BLOOMFIELD TOWNSHIP, Mich. -- Odds and ends on the eve of the Ryder Cup:
First the odds: I make the Europeans 11-10 favorites to retain the Cup. Remember: A 14-14 tie at the end of the matches Sunday means the Euros get to take the Cup home with them across the Atlantic. Because of that, they have a virtual half point lead before the matches begin Friday morning. The Americans need 14 1/2 points to recapture the Cup last won by them in 1999 at The Country Club in Massachusetts. I set the odds of the U.S. emerging victorious at 5-4.
Caveat: I am not a bookmaker. I do not promote or encourage gambling. But I am not Mary Poppins either. I don't find office pools morally reprehensible. Anyway, those are my odds.
On the subject of form: It's overrated. In 2002 England's Lee Westwood arrived at the Ryder Cup with his game in tatters. In the eight tournaments leading up to the matches at The Belfry, Westwood missed four cuts and produced a grand total of one top 40. So what happened when the bell rang Friday morning? Westwood got hotter than a whistling tea kettle, teamed with Sergio Garcia and won three huge points for the Europeans.
If Hal Sutton decides to pair Phil Mickelson and Tiger Woods in foursomes, I'd love to be a fly on the wall when the two decide which ball they will play.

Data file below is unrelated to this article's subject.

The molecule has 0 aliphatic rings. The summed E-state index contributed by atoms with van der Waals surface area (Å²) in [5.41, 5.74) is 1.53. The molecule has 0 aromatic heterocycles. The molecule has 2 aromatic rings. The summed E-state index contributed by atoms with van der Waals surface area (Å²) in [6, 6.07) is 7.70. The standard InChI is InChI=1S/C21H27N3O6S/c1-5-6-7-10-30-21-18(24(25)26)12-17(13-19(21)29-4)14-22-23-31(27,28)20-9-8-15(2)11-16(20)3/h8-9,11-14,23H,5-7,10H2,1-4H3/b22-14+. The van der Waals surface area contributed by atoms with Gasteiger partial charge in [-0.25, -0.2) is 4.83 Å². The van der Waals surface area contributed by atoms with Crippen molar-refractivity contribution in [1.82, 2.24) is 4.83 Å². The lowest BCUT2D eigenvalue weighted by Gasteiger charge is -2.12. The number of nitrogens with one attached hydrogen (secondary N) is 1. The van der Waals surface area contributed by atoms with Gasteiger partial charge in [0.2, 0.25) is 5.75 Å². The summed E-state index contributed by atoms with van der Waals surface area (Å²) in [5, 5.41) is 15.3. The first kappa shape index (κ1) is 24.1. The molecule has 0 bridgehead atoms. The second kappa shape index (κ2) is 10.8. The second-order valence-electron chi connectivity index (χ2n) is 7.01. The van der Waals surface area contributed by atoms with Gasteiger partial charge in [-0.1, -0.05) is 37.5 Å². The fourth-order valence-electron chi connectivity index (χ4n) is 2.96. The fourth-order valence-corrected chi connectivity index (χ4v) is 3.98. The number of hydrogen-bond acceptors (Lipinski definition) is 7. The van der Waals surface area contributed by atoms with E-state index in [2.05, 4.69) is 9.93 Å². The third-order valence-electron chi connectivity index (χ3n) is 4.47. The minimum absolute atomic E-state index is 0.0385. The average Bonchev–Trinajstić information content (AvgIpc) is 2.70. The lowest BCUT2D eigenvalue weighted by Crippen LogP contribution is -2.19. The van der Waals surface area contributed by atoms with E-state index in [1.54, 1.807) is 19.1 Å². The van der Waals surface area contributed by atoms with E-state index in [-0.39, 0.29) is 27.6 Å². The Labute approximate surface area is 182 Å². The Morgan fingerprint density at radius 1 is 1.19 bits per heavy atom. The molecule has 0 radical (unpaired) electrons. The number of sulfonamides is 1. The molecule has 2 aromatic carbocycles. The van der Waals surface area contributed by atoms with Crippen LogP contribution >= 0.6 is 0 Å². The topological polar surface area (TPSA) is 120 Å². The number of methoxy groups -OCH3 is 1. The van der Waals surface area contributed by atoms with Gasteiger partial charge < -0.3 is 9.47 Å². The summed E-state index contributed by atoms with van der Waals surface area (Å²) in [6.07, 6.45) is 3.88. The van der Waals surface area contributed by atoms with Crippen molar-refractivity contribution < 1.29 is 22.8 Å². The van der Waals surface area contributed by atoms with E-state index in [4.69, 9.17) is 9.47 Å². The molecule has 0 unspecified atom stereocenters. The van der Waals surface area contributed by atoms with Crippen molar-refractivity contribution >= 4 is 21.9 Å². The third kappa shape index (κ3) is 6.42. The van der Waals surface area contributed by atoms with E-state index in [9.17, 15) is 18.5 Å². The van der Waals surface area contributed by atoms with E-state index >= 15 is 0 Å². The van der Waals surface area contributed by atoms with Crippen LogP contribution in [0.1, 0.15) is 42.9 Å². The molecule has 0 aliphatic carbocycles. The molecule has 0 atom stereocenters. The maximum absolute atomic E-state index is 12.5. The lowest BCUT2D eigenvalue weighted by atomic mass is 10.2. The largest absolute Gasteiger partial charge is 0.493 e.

Sam Torrance, the Euro captain two years ago, famously said this at those matches: 'Out of the shadows emerge heroes.' Two of those heroes were Paul McGinley, who made the winning putt Sunday, and Philip Price, who took down Mickelson in the singles even though he wasn't ranked in the world's top 100 at the time. If you're looking for one of those heroes this time on the Euro side, try rookie Luke Donald. Oakland Hills is more than a ballhitter's course, it's an iron player's course. Donald may be the best pure blade striker on either side.
And as to the question of which player on either side would you choose to make a 10-foot putt Sunday with the entire Ryder Cup outcome hanging in the balance? That's easy for me. Give me David Toms for the Americans and Colin Montgomerie for the Europeans.
On Golf Central Wednesday night I argued that the 'captaincy' is overrated. The captains--Hal Sutton and Bernhard Langer--are not overrated. It's impossible to overstate the importance of their roles. But they are more managers than captains or coaches. This is a little bit of semantics here. The main point is this: Captains can't hit any shots. Although by Sunday night some of their players may wish Sutton or Langer--two longtime Ryder Cup warriors--could have played a match or two.
The winner? I am sticking to my guns. I predict a 14-14 tie with the Europeans retaining the Cup. As an American, I root for our side. As a journalist, I root for the story. The best story for the U.S. team would be Tiger Woods winning the final match Sunday to beat the Euros by half a point. The best story for the Europeans would be Montgomerie doing the same to Woods.